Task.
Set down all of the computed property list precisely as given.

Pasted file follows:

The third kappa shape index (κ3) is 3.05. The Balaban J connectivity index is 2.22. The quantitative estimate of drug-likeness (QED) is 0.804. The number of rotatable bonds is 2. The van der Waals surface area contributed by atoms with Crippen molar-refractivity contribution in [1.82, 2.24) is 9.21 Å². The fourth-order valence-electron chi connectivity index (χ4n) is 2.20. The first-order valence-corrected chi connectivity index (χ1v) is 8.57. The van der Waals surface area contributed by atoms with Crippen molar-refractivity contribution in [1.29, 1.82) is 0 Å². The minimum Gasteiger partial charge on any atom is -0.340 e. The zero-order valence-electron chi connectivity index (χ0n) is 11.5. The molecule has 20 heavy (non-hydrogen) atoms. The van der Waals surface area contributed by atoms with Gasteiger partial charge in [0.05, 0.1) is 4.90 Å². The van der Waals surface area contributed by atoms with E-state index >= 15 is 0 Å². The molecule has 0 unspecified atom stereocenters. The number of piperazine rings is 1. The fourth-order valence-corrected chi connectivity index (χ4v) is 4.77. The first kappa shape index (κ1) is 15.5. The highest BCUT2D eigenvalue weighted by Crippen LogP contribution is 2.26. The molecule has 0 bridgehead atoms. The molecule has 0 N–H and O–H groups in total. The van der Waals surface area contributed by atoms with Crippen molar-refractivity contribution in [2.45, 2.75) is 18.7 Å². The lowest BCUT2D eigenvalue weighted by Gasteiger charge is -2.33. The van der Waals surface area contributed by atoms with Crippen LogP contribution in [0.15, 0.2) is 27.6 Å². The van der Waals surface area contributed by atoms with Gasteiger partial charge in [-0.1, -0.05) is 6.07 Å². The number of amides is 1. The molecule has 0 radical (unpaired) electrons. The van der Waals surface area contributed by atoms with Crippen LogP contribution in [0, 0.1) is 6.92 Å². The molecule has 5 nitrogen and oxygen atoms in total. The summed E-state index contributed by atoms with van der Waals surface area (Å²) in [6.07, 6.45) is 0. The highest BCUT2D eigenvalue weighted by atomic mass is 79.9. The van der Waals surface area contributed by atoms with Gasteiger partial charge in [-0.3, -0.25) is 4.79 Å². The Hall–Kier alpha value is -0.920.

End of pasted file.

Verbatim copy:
The third kappa shape index (κ3) is 3.05. The Balaban J connectivity index is 2.22. The quantitative estimate of drug-likeness (QED) is 0.804. The number of rotatable bonds is 2. The van der Waals surface area contributed by atoms with Crippen molar-refractivity contribution in [1.82, 2.24) is 9.21 Å². The fourth-order valence-electron chi connectivity index (χ4n) is 2.20. The first-order valence-corrected chi connectivity index (χ1v) is 8.57. The van der Waals surface area contributed by atoms with Crippen molar-refractivity contribution in [1.29, 1.82) is 0 Å². The minimum Gasteiger partial charge on any atom is -0.340 e. The zero-order valence-electron chi connectivity index (χ0n) is 11.5. The molecule has 20 heavy (non-hydrogen) atoms. The van der Waals surface area contributed by atoms with Gasteiger partial charge in [0.05, 0.1) is 4.90 Å². The van der Waals surface area contributed by atoms with E-state index >= 15 is 0 Å². The molecule has 0 unspecified atom stereocenters. The number of piperazine rings is 1. The fourth-order valence-corrected chi connectivity index (χ4v) is 4.77. The first kappa shape index (κ1) is 15.5. The highest BCUT2D eigenvalue weighted by Crippen LogP contribution is 2.26. The molecule has 0 bridgehead atoms. The molecule has 0 N–H and O–H groups in total. The van der Waals surface area contributed by atoms with Crippen molar-refractivity contribution in [2.45, 2.75) is 18.7 Å². The lowest BCUT2D eigenvalue weighted by Gasteiger charge is -2.33. The van der Waals surface area contributed by atoms with Crippen LogP contribution in [0.15, 0.2) is 27.6 Å². The van der Waals surface area contributed by atoms with Gasteiger partial charge in [-0.1, -0.05) is 6.07 Å². The number of amides is 1. The molecule has 0 radical (unpaired) electrons. The van der Waals surface area contributed by atoms with Crippen LogP contribution in [0, 0.1) is 6.92 Å². The molecule has 5 nitrogen and oxygen atoms in total. The summed E-state index contributed by atoms with van der Waals surface area (Å²) in [6.07, 6.45) is 0. The highest BCUT2D eigenvalue weighted by atomic mass is 79.9. The van der Waals surface area contributed by atoms with Gasteiger partial charge in [-0.3, -0.25) is 4.79 Å². The Hall–Kier alpha value is -0.920.